Big day, lots of changes in polls behind the scenes aided by the fact I’ve now added PollTracker as a source. They seem to be picking up and including some polls left out by my other sources. The big batch of new polls today led to three category changes. So lets get to them in order of electoral college size from small to large:
First up, South Dakota with 3 electoral votes. It has been very sparsely polled, but it is easy to see why. This state is not even remotely in contention. It is a Romney state. Back in August a new poll had brought the five poll average down to a Romney lead of less than 10%, moving it to “Weak Romney” instead of “Strong Romney”. Now the first poll since then moves it back to “Strong Romney”. Either way, South Dakota is not a state we imagine Obama winning even in his best possible scenario.
Next up is Virginia with 13 electoral votes. On Thursday Obama’s lead in the state tipped just barely over 5%. With a new poll today, it dips back just barely below 5%. So once again it goes into my “Lean Obama” category and it is once again considered one of the states Romney *could* win, even though he is currently behind in the state. So this improves Romney’s best case and opens up more possible “paths to victory” that one can mathematically imagine given the polling.
Finally, North Carolina with 15 electoral votes. Never once in the last year has this state not been “close”. Most of the time it has leaned toward Romney though, with just a few bounces toward Obama. Today’s batch of new polls are all favorable to Obama though, and the five poll average tips toward Obama, barely, at a 0.8% lead for Obama.
Now, there is some oddness in how I count polls here. When a poll includes results in more than one way (Likely Votes vs Registered, or with our without Leaners) rather than picking one version of the poll based on some criteria I make up, I count those as separate polls if they are reported differently by the sources I use. This will potentially overweight the one poll with multiple reports. I count on this effect being washed out over time. This state is close enough that it can make a difference though.
But the difference is between just barely leaning one way, and just barely leaning the other way. These two situations are barely distinguishable from each other. So, for instance, in the case of North Carolina, while the new polls tip the state over the center line, it should be kept front of mind that a 0.8% lead is NOTHING and is close enough that it can easily just be statistical or methodological noise, and even if it isn’t, is close enough it can be wiped out overnight by the events in a news cycle.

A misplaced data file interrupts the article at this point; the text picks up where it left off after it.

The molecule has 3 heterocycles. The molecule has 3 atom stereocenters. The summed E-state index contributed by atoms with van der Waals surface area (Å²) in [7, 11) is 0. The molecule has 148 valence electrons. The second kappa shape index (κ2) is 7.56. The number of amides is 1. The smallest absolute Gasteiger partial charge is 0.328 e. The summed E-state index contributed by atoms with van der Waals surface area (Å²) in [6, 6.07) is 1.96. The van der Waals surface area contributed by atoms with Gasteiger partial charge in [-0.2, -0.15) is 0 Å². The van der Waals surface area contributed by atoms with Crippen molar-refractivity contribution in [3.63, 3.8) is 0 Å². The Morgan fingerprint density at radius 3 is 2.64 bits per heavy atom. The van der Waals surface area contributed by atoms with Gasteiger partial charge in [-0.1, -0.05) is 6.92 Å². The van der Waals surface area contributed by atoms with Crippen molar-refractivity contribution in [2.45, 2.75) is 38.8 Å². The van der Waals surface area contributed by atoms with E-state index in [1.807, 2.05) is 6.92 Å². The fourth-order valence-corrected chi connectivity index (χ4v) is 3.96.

So while this does move the “everybody gets every state they are ahead in” line in my models, do keep in mind that ALL of the “close” states should be considered to be states that easily could go either way.
So, with all of these, the new model summary:
|Romney Best Case||291||247|
|Obama Best Case||180||358|
With this the “Current Status” where everybody gets every state they are ahead in is back up to matching Obama’s previous highs in April and May. Even with Obama’s best case, he isn’t matching his 2008 performance. But he is at what has so far been his ceiling in this race. To move beyond this he needs to start pulling ahead in states like Tennessee, Georgia, Arizona, Indiana, Missouri, South Carolina and Montana. All of these have so far seemed way out of reach this time around. And they still do. We would need a major Romney collapse to start bringing these states over to Obama.
As I said though, this lead in North Carolina is by the slimmest of margins, and is helped along slightly by my methodology. It would not be surprising at all for this to flip back to the “normal” 332 to 206 Obama victory margin we’ve been seeing most of the year in my model.
In the mean time, Virginia getting a bit closer again is good news for Romney. If he can’t bring states like Virginia back to being at least close, it is really hard to see how he pulls off a win. Having said that though, the recent trend in Virginia has been against him. We’ll need more polls (I’m sure we’ll have them soon) to know if Romney is really making Virginia close again, or if it will slip back away from him with the next batch of polls.
Note: Chart and map from the Abulsme.com 2012 Electoral College Prediction page. Both assume Obama vs Romney with no strong third party candidate and show polling as it currently exists. Things will change before election day. On the map red is Romney, blue is Obama, gold states are too close to call. Lines on the chart represent how many more electoral votes a candidate would have than is needed to tie under several different scenarios. Up is good for Obama, Down is good for Romney.
(Edited 2012 Sep 22 23:50 to add some final thoughts and do some cleanup.)